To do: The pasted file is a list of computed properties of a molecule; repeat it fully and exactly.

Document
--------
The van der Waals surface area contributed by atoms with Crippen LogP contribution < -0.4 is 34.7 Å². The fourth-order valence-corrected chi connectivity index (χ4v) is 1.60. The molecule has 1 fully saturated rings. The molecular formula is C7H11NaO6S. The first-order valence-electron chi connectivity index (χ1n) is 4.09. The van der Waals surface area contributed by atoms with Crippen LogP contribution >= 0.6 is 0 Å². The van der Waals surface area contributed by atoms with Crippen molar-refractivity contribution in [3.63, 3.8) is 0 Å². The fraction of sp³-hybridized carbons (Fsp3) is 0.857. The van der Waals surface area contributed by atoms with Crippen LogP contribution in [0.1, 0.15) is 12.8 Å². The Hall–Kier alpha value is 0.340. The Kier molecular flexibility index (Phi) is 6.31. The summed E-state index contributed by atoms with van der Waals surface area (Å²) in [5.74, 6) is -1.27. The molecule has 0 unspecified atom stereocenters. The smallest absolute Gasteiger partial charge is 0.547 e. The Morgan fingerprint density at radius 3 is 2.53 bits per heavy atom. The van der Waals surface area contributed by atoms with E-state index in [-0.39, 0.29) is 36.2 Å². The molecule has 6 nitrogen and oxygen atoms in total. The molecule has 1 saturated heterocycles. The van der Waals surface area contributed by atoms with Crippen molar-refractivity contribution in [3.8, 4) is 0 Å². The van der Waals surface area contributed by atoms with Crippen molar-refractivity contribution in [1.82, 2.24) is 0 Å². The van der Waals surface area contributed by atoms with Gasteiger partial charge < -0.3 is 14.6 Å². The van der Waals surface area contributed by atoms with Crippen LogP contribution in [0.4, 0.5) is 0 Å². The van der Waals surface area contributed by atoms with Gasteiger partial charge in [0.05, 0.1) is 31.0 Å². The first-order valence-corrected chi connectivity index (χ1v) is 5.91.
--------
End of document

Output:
The van der Waals surface area contributed by atoms with Crippen LogP contribution < -0.4 is 34.7 Å². The fourth-order valence-corrected chi connectivity index (χ4v) is 1.60. The molecule has 1 fully saturated rings. The molecular formula is C7H11NaO6S. The first-order valence-electron chi connectivity index (χ1n) is 4.09. The van der Waals surface area contributed by atoms with Crippen LogP contribution >= 0.6 is 0 Å². The van der Waals surface area contributed by atoms with Crippen molar-refractivity contribution in [3.63, 3.8) is 0 Å². The fraction of sp³-hybridized carbons (Fsp3) is 0.857. The van der Waals surface area contributed by atoms with Crippen LogP contribution in [0.1, 0.15) is 12.8 Å². The Hall–Kier alpha value is 0.340. The Kier molecular flexibility index (Phi) is 6.31. The summed E-state index contributed by atoms with van der Waals surface area (Å²) in [5.74, 6) is -1.27. The molecule has 0 unspecified atom stereocenters. The smallest absolute Gasteiger partial charge is 0.547 e. The Morgan fingerprint density at radius 3 is 2.53 bits per heavy atom. The van der Waals surface area contributed by atoms with E-state index in [-0.39, 0.29) is 36.2 Å². The molecule has 6 nitrogen and oxygen atoms in total. The molecule has 1 saturated heterocycles. The van der Waals surface area contributed by atoms with Crippen molar-refractivity contribution in [3.8, 4) is 0 Å². The van der Waals surface area contributed by atoms with Crippen molar-refractivity contribution in [1.82, 2.24) is 0 Å². The van der Waals surface area contributed by atoms with Gasteiger partial charge < -0.3 is 14.6 Å². The van der Waals surface area contributed by atoms with Crippen LogP contribution in [0.4, 0.5) is 0 Å². The van der Waals surface area contributed by atoms with Gasteiger partial charge in [0.05, 0.1) is 31.0 Å². The first-order valence-corrected chi connectivity index (χ1v) is 5.91.